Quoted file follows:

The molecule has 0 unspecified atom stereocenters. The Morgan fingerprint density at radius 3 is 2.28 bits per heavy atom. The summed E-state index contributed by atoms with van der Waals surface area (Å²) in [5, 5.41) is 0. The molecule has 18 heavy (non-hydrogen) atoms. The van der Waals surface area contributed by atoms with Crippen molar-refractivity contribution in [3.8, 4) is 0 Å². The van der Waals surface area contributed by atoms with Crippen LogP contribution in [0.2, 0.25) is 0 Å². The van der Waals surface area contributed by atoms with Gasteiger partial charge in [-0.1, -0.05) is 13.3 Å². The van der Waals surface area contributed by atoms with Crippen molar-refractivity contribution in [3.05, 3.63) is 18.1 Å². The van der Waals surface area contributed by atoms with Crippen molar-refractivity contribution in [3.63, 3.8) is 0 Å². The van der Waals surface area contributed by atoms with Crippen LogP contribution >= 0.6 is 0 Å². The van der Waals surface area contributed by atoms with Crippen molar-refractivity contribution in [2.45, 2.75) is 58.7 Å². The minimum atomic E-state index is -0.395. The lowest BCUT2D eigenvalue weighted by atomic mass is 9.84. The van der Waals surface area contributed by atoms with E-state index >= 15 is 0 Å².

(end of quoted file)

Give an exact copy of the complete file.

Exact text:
The molecule has 0 unspecified atom stereocenters. The Morgan fingerprint density at radius 3 is 2.28 bits per heavy atom. The summed E-state index contributed by atoms with van der Waals surface area (Å²) in [5, 5.41) is 0. The molecule has 18 heavy (non-hydrogen) atoms. The van der Waals surface area contributed by atoms with Crippen molar-refractivity contribution in [3.8, 4) is 0 Å². The van der Waals surface area contributed by atoms with Crippen LogP contribution in [0.2, 0.25) is 0 Å². The van der Waals surface area contributed by atoms with Gasteiger partial charge in [-0.1, -0.05) is 13.3 Å². The van der Waals surface area contributed by atoms with Crippen molar-refractivity contribution in [3.05, 3.63) is 18.1 Å². The van der Waals surface area contributed by atoms with Crippen molar-refractivity contribution in [3.63, 3.8) is 0 Å². The van der Waals surface area contributed by atoms with Crippen LogP contribution >= 0.6 is 0 Å². The van der Waals surface area contributed by atoms with Crippen molar-refractivity contribution in [2.45, 2.75) is 58.7 Å². The minimum atomic E-state index is -0.395. The lowest BCUT2D eigenvalue weighted by atomic mass is 9.84. The van der Waals surface area contributed by atoms with E-state index >= 15 is 0 Å².